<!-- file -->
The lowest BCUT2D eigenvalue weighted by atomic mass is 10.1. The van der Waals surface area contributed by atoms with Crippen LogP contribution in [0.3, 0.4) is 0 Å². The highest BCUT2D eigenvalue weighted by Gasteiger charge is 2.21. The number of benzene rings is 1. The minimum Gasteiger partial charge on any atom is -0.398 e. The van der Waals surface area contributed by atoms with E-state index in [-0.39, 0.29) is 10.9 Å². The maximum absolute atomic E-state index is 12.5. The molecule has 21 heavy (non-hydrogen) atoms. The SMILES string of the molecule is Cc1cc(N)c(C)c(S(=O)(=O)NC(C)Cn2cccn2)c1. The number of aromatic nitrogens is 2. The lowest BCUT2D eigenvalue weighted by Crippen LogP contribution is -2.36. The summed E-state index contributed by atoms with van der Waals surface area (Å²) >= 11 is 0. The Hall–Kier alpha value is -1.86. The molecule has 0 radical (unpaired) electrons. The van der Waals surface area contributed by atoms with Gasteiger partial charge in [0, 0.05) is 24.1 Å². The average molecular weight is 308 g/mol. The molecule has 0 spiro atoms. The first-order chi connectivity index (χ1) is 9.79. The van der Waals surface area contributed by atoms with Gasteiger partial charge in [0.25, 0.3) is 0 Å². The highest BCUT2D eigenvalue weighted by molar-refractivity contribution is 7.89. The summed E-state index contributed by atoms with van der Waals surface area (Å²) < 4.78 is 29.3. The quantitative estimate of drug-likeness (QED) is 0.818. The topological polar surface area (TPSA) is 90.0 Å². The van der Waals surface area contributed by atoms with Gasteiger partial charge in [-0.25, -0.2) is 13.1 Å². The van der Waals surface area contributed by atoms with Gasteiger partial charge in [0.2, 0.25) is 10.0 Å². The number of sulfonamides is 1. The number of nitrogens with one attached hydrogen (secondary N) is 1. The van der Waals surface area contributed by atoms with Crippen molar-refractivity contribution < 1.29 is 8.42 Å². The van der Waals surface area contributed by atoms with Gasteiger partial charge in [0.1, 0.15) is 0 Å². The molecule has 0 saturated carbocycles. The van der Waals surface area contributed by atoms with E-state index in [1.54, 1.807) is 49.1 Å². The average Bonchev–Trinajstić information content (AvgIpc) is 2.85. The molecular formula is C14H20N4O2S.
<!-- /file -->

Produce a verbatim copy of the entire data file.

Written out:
The lowest BCUT2D eigenvalue weighted by atomic mass is 10.1. The van der Waals surface area contributed by atoms with Crippen LogP contribution in [0.3, 0.4) is 0 Å². The highest BCUT2D eigenvalue weighted by Gasteiger charge is 2.21. The number of benzene rings is 1. The minimum Gasteiger partial charge on any atom is -0.398 e. The van der Waals surface area contributed by atoms with E-state index in [-0.39, 0.29) is 10.9 Å². The maximum absolute atomic E-state index is 12.5. The molecule has 21 heavy (non-hydrogen) atoms. The SMILES string of the molecule is Cc1cc(N)c(C)c(S(=O)(=O)NC(C)Cn2cccn2)c1. The number of aromatic nitrogens is 2. The lowest BCUT2D eigenvalue weighted by Crippen LogP contribution is -2.36. The summed E-state index contributed by atoms with van der Waals surface area (Å²) >= 11 is 0. The Hall–Kier alpha value is -1.86. The molecule has 0 radical (unpaired) electrons. The van der Waals surface area contributed by atoms with Gasteiger partial charge in [0, 0.05) is 24.1 Å². The average molecular weight is 308 g/mol. The molecule has 0 spiro atoms. The first-order chi connectivity index (χ1) is 9.79. The van der Waals surface area contributed by atoms with Gasteiger partial charge in [0.25, 0.3) is 0 Å². The highest BCUT2D eigenvalue weighted by molar-refractivity contribution is 7.89. The summed E-state index contributed by atoms with van der Waals surface area (Å²) < 4.78 is 29.3. The quantitative estimate of drug-likeness (QED) is 0.818. The topological polar surface area (TPSA) is 90.0 Å². The van der Waals surface area contributed by atoms with Gasteiger partial charge in [-0.25, -0.2) is 13.1 Å². The van der Waals surface area contributed by atoms with Gasteiger partial charge in [0.2, 0.25) is 10.0 Å². The number of sulfonamides is 1. The number of nitrogens with one attached hydrogen (secondary N) is 1. The van der Waals surface area contributed by atoms with Crippen molar-refractivity contribution < 1.29 is 8.42 Å². The van der Waals surface area contributed by atoms with Gasteiger partial charge in [0.1, 0.15) is 0 Å². The molecule has 0 saturated carbocycles. The van der Waals surface area contributed by atoms with E-state index in [1.54, 1.807) is 49.1 Å². The average Bonchev–Trinajstić information content (AvgIpc) is 2.85. The molecular formula is C14H20N4O2S.